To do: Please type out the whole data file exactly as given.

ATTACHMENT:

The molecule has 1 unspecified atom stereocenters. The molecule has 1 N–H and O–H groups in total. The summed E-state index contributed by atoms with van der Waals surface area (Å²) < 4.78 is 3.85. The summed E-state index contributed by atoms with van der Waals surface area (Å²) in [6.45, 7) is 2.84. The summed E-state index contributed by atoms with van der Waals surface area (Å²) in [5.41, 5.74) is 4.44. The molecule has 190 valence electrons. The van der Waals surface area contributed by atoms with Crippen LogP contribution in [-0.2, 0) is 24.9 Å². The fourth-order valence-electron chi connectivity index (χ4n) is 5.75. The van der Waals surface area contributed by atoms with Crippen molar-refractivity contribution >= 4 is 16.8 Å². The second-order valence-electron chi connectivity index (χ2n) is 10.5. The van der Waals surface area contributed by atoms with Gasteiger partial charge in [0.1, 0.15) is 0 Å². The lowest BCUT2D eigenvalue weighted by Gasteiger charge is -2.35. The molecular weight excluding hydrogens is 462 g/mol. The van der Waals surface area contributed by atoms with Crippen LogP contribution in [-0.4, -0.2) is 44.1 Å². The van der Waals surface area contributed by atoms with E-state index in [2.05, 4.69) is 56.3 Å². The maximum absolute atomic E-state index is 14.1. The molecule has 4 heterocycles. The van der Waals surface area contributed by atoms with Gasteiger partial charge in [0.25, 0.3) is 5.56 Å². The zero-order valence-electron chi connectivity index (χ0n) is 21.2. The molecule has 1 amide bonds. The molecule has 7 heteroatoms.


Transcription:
The molecule has 1 unspecified atom stereocenters. The molecule has 1 N–H and O–H groups in total. The summed E-state index contributed by atoms with van der Waals surface area (Å²) < 4.78 is 3.85. The summed E-state index contributed by atoms with van der Waals surface area (Å²) in [6.45, 7) is 2.84. The summed E-state index contributed by atoms with van der Waals surface area (Å²) in [5.41, 5.74) is 4.44. The molecule has 190 valence electrons. The van der Waals surface area contributed by atoms with Crippen LogP contribution in [-0.2, 0) is 24.9 Å². The fourth-order valence-electron chi connectivity index (χ4n) is 5.75. The van der Waals surface area contributed by atoms with Crippen molar-refractivity contribution >= 4 is 16.8 Å². The second-order valence-electron chi connectivity index (χ2n) is 10.5. The van der Waals surface area contributed by atoms with Gasteiger partial charge in [0.1, 0.15) is 0 Å². The lowest BCUT2D eigenvalue weighted by Gasteiger charge is -2.35. The molecular weight excluding hydrogens is 462 g/mol. The van der Waals surface area contributed by atoms with Crippen LogP contribution in [-0.4, -0.2) is 44.1 Å². The van der Waals surface area contributed by atoms with E-state index in [2.05, 4.69) is 56.3 Å². The maximum absolute atomic E-state index is 14.1. The molecule has 4 heterocycles. The van der Waals surface area contributed by atoms with Gasteiger partial charge in [0.25, 0.3) is 5.56 Å². The zero-order valence-electron chi connectivity index (χ0n) is 21.2. The molecule has 1 amide bonds. The molecule has 7 heteroatoms.